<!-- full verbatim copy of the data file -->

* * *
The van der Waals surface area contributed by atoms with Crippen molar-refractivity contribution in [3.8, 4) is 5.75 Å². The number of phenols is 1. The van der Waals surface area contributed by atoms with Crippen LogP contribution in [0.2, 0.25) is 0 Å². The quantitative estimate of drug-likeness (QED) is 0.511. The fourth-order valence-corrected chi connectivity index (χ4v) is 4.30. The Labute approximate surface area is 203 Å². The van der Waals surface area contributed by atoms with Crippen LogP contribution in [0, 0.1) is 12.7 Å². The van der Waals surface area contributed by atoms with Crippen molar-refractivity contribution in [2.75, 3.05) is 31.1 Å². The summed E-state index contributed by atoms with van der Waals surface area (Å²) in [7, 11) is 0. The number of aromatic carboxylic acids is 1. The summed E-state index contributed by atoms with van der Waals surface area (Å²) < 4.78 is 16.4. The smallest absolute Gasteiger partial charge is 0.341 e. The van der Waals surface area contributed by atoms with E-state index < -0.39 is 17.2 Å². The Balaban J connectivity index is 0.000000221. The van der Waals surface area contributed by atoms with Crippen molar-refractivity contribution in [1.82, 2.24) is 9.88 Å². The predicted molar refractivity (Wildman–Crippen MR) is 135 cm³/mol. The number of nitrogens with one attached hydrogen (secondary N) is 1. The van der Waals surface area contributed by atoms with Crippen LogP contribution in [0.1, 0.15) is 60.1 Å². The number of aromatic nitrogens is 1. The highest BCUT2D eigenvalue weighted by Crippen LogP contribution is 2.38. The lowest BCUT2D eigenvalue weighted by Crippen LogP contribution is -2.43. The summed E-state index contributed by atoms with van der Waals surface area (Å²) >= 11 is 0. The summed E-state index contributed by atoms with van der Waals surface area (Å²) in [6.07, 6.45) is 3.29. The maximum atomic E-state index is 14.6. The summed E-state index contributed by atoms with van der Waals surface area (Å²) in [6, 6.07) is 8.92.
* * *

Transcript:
The van der Waals surface area contributed by atoms with Crippen molar-refractivity contribution in [3.8, 4) is 5.75 Å². The number of phenols is 1. The van der Waals surface area contributed by atoms with Crippen LogP contribution in [0.2, 0.25) is 0 Å². The quantitative estimate of drug-likeness (QED) is 0.511. The fourth-order valence-corrected chi connectivity index (χ4v) is 4.30. The Labute approximate surface area is 203 Å². The van der Waals surface area contributed by atoms with Crippen LogP contribution in [0, 0.1) is 12.7 Å². The van der Waals surface area contributed by atoms with Crippen molar-refractivity contribution in [2.75, 3.05) is 31.1 Å². The summed E-state index contributed by atoms with van der Waals surface area (Å²) in [7, 11) is 0. The number of aromatic carboxylic acids is 1. The summed E-state index contributed by atoms with van der Waals surface area (Å²) < 4.78 is 16.4. The smallest absolute Gasteiger partial charge is 0.341 e. The van der Waals surface area contributed by atoms with E-state index < -0.39 is 17.2 Å². The Balaban J connectivity index is 0.000000221. The van der Waals surface area contributed by atoms with Crippen molar-refractivity contribution in [1.82, 2.24) is 9.88 Å². The predicted molar refractivity (Wildman–Crippen MR) is 135 cm³/mol. The number of nitrogens with one attached hydrogen (secondary N) is 1. The van der Waals surface area contributed by atoms with Crippen LogP contribution in [0.1, 0.15) is 60.1 Å². The number of aromatic nitrogens is 1. The highest BCUT2D eigenvalue weighted by Crippen LogP contribution is 2.38. The lowest BCUT2D eigenvalue weighted by Crippen LogP contribution is -2.43. The summed E-state index contributed by atoms with van der Waals surface area (Å²) >= 11 is 0. The summed E-state index contributed by atoms with van der Waals surface area (Å²) in [6.07, 6.45) is 3.29. The maximum atomic E-state index is 14.6. The summed E-state index contributed by atoms with van der Waals surface area (Å²) in [6, 6.07) is 8.92.